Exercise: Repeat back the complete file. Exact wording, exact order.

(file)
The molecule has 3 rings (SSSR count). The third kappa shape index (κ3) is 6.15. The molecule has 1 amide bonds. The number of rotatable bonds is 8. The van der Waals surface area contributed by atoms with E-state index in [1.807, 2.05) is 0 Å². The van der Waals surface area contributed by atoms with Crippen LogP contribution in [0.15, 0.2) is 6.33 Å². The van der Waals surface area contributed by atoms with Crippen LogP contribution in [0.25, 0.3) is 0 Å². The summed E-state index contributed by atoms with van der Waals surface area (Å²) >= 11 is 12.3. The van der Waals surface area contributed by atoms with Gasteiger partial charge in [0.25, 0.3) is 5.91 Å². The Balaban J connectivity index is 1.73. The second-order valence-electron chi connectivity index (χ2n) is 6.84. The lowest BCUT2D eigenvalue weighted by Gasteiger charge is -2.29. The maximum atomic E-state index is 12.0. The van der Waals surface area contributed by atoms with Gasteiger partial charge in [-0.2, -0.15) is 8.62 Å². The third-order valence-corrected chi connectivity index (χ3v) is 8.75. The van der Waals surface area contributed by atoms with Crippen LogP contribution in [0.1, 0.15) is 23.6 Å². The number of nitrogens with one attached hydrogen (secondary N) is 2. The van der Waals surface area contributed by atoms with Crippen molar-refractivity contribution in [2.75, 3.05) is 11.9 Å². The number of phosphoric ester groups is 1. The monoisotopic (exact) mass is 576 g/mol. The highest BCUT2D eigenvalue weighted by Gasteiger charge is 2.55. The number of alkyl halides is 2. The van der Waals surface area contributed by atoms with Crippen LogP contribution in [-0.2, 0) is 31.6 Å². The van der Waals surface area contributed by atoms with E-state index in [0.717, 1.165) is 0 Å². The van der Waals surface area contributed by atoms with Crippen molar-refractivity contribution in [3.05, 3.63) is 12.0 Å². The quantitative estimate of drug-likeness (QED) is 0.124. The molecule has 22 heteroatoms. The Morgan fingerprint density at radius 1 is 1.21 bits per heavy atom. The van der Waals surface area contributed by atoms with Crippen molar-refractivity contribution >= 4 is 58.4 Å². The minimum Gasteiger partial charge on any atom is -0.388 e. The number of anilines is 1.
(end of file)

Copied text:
The molecule has 3 rings (SSSR count). The third kappa shape index (κ3) is 6.15. The molecule has 1 amide bonds. The number of rotatable bonds is 8. The van der Waals surface area contributed by atoms with E-state index in [1.807, 2.05) is 0 Å². The van der Waals surface area contributed by atoms with Crippen LogP contribution in [0.15, 0.2) is 6.33 Å². The van der Waals surface area contributed by atoms with Crippen LogP contribution in [0.25, 0.3) is 0 Å². The summed E-state index contributed by atoms with van der Waals surface area (Å²) >= 11 is 12.3. The van der Waals surface area contributed by atoms with Gasteiger partial charge in [0.25, 0.3) is 5.91 Å². The Balaban J connectivity index is 1.73. The second-order valence-electron chi connectivity index (χ2n) is 6.84. The lowest BCUT2D eigenvalue weighted by Gasteiger charge is -2.29. The maximum atomic E-state index is 12.0. The van der Waals surface area contributed by atoms with Gasteiger partial charge in [-0.2, -0.15) is 8.62 Å². The third-order valence-corrected chi connectivity index (χ3v) is 8.75. The van der Waals surface area contributed by atoms with Crippen LogP contribution in [0.1, 0.15) is 23.6 Å². The number of nitrogens with one attached hydrogen (secondary N) is 2. The van der Waals surface area contributed by atoms with Crippen molar-refractivity contribution in [2.75, 3.05) is 11.9 Å². The number of phosphoric ester groups is 1. The monoisotopic (exact) mass is 576 g/mol. The highest BCUT2D eigenvalue weighted by Gasteiger charge is 2.55. The number of alkyl halides is 2. The van der Waals surface area contributed by atoms with Crippen LogP contribution in [-0.2, 0) is 31.6 Å². The van der Waals surface area contributed by atoms with E-state index in [0.717, 1.165) is 0 Å². The van der Waals surface area contributed by atoms with Crippen molar-refractivity contribution in [3.05, 3.63) is 12.0 Å². The quantitative estimate of drug-likeness (QED) is 0.124. The molecule has 22 heteroatoms. The Morgan fingerprint density at radius 1 is 1.21 bits per heavy atom. The van der Waals surface area contributed by atoms with Crippen molar-refractivity contribution >= 4 is 58.4 Å². The minimum Gasteiger partial charge on any atom is -0.388 e. The number of anilines is 1.